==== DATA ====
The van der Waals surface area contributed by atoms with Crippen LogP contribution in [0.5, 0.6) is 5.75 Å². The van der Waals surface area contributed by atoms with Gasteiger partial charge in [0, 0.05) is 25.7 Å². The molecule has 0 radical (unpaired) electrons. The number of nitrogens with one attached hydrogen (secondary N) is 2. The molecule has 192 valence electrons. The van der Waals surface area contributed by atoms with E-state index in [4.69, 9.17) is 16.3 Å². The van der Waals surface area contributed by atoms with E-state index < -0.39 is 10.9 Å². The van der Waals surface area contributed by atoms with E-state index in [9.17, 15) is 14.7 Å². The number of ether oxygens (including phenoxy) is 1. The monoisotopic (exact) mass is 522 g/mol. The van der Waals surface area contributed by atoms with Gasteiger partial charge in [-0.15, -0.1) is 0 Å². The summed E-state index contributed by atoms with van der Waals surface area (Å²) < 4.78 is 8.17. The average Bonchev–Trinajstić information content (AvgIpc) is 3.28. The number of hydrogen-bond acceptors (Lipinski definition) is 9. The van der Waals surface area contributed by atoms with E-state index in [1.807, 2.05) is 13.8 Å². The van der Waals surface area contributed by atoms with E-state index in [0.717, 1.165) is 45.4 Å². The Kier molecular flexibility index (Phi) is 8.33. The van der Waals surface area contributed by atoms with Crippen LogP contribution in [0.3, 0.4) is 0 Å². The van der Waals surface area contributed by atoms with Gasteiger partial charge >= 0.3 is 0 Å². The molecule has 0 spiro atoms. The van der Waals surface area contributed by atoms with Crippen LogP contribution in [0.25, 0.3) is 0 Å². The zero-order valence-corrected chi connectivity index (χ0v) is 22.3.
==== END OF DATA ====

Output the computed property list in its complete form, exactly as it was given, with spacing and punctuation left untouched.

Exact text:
The van der Waals surface area contributed by atoms with Crippen LogP contribution in [0.5, 0.6) is 5.75 Å². The van der Waals surface area contributed by atoms with Gasteiger partial charge in [0, 0.05) is 25.7 Å². The molecule has 0 radical (unpaired) electrons. The number of nitrogens with one attached hydrogen (secondary N) is 2. The molecule has 192 valence electrons. The van der Waals surface area contributed by atoms with E-state index in [4.69, 9.17) is 16.3 Å². The van der Waals surface area contributed by atoms with E-state index < -0.39 is 10.9 Å². The van der Waals surface area contributed by atoms with E-state index in [9.17, 15) is 14.7 Å². The number of ether oxygens (including phenoxy) is 1. The monoisotopic (exact) mass is 522 g/mol. The van der Waals surface area contributed by atoms with Gasteiger partial charge in [-0.15, -0.1) is 0 Å². The summed E-state index contributed by atoms with van der Waals surface area (Å²) < 4.78 is 8.17. The average Bonchev–Trinajstić information content (AvgIpc) is 3.28. The number of hydrogen-bond acceptors (Lipinski definition) is 9. The van der Waals surface area contributed by atoms with E-state index in [1.807, 2.05) is 13.8 Å². The van der Waals surface area contributed by atoms with E-state index in [0.717, 1.165) is 45.4 Å². The Kier molecular flexibility index (Phi) is 8.33. The van der Waals surface area contributed by atoms with Crippen LogP contribution in [0.3, 0.4) is 0 Å². The van der Waals surface area contributed by atoms with Gasteiger partial charge >= 0.3 is 0 Å². The molecule has 0 spiro atoms. The van der Waals surface area contributed by atoms with Crippen LogP contribution in [0.25, 0.3) is 0 Å². The zero-order valence-corrected chi connectivity index (χ0v) is 22.3.